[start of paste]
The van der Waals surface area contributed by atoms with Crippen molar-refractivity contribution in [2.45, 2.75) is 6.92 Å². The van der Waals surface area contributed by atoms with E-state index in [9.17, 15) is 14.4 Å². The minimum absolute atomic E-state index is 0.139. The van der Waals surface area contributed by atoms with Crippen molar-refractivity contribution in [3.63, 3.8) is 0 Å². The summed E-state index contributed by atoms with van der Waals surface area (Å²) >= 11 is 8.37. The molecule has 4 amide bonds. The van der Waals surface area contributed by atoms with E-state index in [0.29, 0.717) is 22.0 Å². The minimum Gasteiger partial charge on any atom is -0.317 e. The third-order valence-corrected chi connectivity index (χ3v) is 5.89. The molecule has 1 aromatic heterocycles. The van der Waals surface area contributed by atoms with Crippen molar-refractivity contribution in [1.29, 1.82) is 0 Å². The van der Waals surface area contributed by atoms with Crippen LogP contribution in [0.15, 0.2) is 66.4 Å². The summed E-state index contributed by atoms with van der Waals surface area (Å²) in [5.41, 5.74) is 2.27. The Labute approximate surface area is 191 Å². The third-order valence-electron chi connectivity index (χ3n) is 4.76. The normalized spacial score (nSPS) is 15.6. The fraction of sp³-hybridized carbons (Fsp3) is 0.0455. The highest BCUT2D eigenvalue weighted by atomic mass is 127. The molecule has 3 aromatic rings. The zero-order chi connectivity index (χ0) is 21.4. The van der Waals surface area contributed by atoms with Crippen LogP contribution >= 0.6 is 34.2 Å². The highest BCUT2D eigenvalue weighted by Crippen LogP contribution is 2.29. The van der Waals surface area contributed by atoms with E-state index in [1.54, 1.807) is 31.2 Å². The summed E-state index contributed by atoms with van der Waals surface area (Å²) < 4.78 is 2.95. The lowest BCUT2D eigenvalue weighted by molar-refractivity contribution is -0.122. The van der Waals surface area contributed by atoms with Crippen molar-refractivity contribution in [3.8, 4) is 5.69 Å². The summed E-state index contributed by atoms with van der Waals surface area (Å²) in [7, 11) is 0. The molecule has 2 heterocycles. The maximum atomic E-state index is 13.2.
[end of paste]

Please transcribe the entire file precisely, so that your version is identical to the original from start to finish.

The van der Waals surface area contributed by atoms with Crippen molar-refractivity contribution in [2.45, 2.75) is 6.92 Å². The van der Waals surface area contributed by atoms with E-state index in [9.17, 15) is 14.4 Å². The minimum absolute atomic E-state index is 0.139. The van der Waals surface area contributed by atoms with Crippen molar-refractivity contribution in [3.63, 3.8) is 0 Å². The summed E-state index contributed by atoms with van der Waals surface area (Å²) >= 11 is 8.37. The molecule has 4 amide bonds. The van der Waals surface area contributed by atoms with E-state index in [0.29, 0.717) is 22.0 Å². The minimum Gasteiger partial charge on any atom is -0.317 e. The third-order valence-corrected chi connectivity index (χ3v) is 5.89. The molecule has 1 aromatic heterocycles. The van der Waals surface area contributed by atoms with Crippen molar-refractivity contribution in [1.29, 1.82) is 0 Å². The van der Waals surface area contributed by atoms with Crippen LogP contribution in [0.15, 0.2) is 66.4 Å². The summed E-state index contributed by atoms with van der Waals surface area (Å²) in [5.41, 5.74) is 2.27. The Labute approximate surface area is 191 Å². The third-order valence-electron chi connectivity index (χ3n) is 4.76. The normalized spacial score (nSPS) is 15.6. The fraction of sp³-hybridized carbons (Fsp3) is 0.0455. The highest BCUT2D eigenvalue weighted by atomic mass is 127. The molecule has 3 aromatic rings. The zero-order chi connectivity index (χ0) is 21.4. The van der Waals surface area contributed by atoms with Crippen LogP contribution >= 0.6 is 34.2 Å². The highest BCUT2D eigenvalue weighted by Crippen LogP contribution is 2.29. The van der Waals surface area contributed by atoms with E-state index in [1.54, 1.807) is 31.2 Å². The summed E-state index contributed by atoms with van der Waals surface area (Å²) < 4.78 is 2.95. The lowest BCUT2D eigenvalue weighted by molar-refractivity contribution is -0.122. The van der Waals surface area contributed by atoms with Crippen molar-refractivity contribution in [3.8, 4) is 5.69 Å². The summed E-state index contributed by atoms with van der Waals surface area (Å²) in [7, 11) is 0. The molecule has 2 heterocycles. The maximum atomic E-state index is 13.2.